Mindfulness, as demonstrated in various mindfulness practices, such as body scan or sitting meditation, show a similar type of account of subjectivity. Namely, such a practice traces the outlines of how the subject experiences various activities, such as, for example, breathing. Nanda (2009), based upon the work of Thera, summarizes the fundamental aspect of mindfulness as follows: “taking notice of any object, something which we perform innumerable times in our waking day, brings consciousness into emergence.” (p. 2) Mindfulness practices as mentioned above help clarify this definition. Mindfulness wants to pay attention to consciousness itself, to this process: this is what such meditative practices intend to do. Therefore, we pay attention to a given object, as consciousness does by definition: then we pay attention to this act of paying attention. Nanda (2009) phrases this – what may be perhaps termed if so allowed – doubling up of attention with the following eloquent phrasing: “in mindfulness practice, perception or consciousness is seen as an inter-relational process with the inseparability of subject/object.” (p. 5) Let us unpack this dense passage. In what we have termed the doubling up of attention, what is really occurring is an understanding that our attention to something is as much constructed by the something as it is by our attention of the something. This is not perceivable on the first level of consciousness or attention or perception, since on this level we are only focused on the object that is being perceived. But on the secondary level, we understand that we are focusing on the object and that this object is making our consciousness what it is, as well as making the object what it is.

Obviously, in both schools subjectivity itself is crucial, centering the entire account. However, this first-person subject, following the theory of phenomenology and the theory of mindfulness, is always already embedded within a world and is already in relation, and this relation itself makes the subject and the object.  Namely, the subject is not something that is merely existing in an autonomous cogito type fashion, completely separate from the world. Phenomenology emphasizes the correlation between the subject and the world, which means that the subject and our perceptions always exist in a relation to something other than themselves. It is arguably the practice of mindfulness which repeats this same type of notion, in as much as various mindfulness practices place a clear emphasis on the relationship of consciousness to the world around it. These two approaches are essentially two sides of the same coin, insofar as they emphasize what has been termed “open or receptive awareness and attention.” (Brown & Ryan, 2003, p. 822) The openness to awareness and attention which is an openness to perception understands that the perception is as much constructed by what is outside the perceiver: there is a lack of a distinction which founds these very distinctions.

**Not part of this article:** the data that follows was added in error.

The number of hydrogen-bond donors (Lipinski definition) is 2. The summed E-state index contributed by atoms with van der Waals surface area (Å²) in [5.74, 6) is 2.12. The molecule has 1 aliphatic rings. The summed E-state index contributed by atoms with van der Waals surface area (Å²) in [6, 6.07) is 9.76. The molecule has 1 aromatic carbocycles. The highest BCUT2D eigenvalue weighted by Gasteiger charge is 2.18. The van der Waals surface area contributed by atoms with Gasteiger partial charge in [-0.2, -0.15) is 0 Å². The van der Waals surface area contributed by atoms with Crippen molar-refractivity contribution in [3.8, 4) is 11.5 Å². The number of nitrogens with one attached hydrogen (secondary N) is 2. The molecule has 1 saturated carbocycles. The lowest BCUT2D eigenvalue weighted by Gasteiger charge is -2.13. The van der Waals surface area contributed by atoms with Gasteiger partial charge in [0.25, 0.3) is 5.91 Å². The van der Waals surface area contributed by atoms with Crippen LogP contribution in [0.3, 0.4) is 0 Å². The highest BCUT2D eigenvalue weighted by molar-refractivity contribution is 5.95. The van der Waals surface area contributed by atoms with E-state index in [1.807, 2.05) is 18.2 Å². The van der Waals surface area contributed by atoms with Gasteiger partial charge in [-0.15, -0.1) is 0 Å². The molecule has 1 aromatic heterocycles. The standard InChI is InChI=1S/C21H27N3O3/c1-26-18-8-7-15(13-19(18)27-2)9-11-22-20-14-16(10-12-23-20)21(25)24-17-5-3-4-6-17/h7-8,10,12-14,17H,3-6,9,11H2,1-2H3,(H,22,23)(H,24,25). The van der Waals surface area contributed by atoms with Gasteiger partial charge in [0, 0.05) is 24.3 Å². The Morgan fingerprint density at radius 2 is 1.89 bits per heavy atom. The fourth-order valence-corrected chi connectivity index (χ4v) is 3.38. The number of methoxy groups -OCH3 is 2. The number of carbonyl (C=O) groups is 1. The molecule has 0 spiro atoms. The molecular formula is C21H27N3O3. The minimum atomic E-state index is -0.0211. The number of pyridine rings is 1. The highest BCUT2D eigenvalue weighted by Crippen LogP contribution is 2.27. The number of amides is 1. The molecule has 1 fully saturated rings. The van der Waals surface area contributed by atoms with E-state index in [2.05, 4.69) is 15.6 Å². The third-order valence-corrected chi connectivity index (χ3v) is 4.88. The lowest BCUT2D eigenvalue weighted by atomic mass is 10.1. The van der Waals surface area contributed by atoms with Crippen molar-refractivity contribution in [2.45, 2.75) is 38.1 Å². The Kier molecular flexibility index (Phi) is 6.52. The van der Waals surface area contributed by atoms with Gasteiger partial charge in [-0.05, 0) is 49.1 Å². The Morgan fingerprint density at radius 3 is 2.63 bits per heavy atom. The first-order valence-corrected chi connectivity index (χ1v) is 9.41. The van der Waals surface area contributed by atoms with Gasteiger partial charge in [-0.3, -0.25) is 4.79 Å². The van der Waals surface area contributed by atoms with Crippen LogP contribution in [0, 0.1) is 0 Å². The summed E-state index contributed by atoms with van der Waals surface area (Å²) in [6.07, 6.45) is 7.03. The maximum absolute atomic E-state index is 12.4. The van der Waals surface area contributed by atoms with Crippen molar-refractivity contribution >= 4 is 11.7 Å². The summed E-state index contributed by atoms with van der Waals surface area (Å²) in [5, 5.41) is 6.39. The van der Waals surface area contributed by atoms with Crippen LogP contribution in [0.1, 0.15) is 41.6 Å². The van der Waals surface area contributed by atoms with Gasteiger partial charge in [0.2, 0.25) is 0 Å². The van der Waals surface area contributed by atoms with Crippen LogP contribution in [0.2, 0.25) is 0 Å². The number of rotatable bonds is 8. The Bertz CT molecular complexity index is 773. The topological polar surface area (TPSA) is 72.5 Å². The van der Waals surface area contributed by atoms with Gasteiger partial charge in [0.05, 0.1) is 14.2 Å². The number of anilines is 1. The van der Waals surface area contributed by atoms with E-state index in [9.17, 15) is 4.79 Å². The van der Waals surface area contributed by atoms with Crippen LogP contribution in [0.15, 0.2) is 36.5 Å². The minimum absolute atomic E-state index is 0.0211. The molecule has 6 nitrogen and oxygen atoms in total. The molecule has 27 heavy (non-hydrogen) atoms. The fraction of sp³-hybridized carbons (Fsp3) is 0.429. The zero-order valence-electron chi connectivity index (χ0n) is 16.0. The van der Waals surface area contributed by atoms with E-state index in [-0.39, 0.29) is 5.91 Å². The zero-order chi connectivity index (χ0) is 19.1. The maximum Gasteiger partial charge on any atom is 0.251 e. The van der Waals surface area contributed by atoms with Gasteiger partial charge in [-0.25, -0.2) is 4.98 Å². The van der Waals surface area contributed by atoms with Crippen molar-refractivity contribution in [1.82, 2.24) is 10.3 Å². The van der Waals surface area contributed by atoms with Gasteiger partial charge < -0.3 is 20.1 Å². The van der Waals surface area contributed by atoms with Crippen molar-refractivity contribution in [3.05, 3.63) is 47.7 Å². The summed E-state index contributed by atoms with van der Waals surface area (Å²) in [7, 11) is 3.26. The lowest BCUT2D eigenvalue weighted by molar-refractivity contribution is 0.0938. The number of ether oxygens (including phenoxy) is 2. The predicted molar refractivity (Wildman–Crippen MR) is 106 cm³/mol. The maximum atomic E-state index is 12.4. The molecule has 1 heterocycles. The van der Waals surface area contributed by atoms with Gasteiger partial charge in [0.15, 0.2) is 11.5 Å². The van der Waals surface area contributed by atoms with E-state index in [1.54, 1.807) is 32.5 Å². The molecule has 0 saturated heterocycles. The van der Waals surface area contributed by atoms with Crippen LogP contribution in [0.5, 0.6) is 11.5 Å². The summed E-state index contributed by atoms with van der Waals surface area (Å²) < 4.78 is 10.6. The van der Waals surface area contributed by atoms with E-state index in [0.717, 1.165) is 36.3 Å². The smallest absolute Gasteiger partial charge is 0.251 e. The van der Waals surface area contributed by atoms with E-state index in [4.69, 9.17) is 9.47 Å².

We may conclude by noting that the similarities between phenomenology in its psychological guise and mindfulness understood as practices may, based on the concept of subjectivity we have discussed, have potential positive therapeutic effects. Namely, well-being may be generated from attention to how we think, as opposed to merely focused on what we think. Studies (Brown & Ryan, 2003) have shown, for example, that mindfulness exercises have psychological payoffs. With the revolutionary approach to subjectivity that makes the subject inseparable from the object, both phenomenology and mindfulness portray a commitment to our relationships to the world.

References

Brown, K.W. & Ryan, R.M. (2003). “The Benefits of Being Present: Mindfulness and Its Role in Psychological Well-Being.” Journal of Personality and Social Psychology. Vol. 84, No. 4.

Nanda, J. (2009). Mindfulness: A Lived Experience of Existential-Phenomenological Themes. Existential Analysis. 20, 1.

Stelter, R. & Law, H. (2010). Coaching-Narrative Collaborative Practice. International Coaching Psychological Review. Vol. 5. No. 2.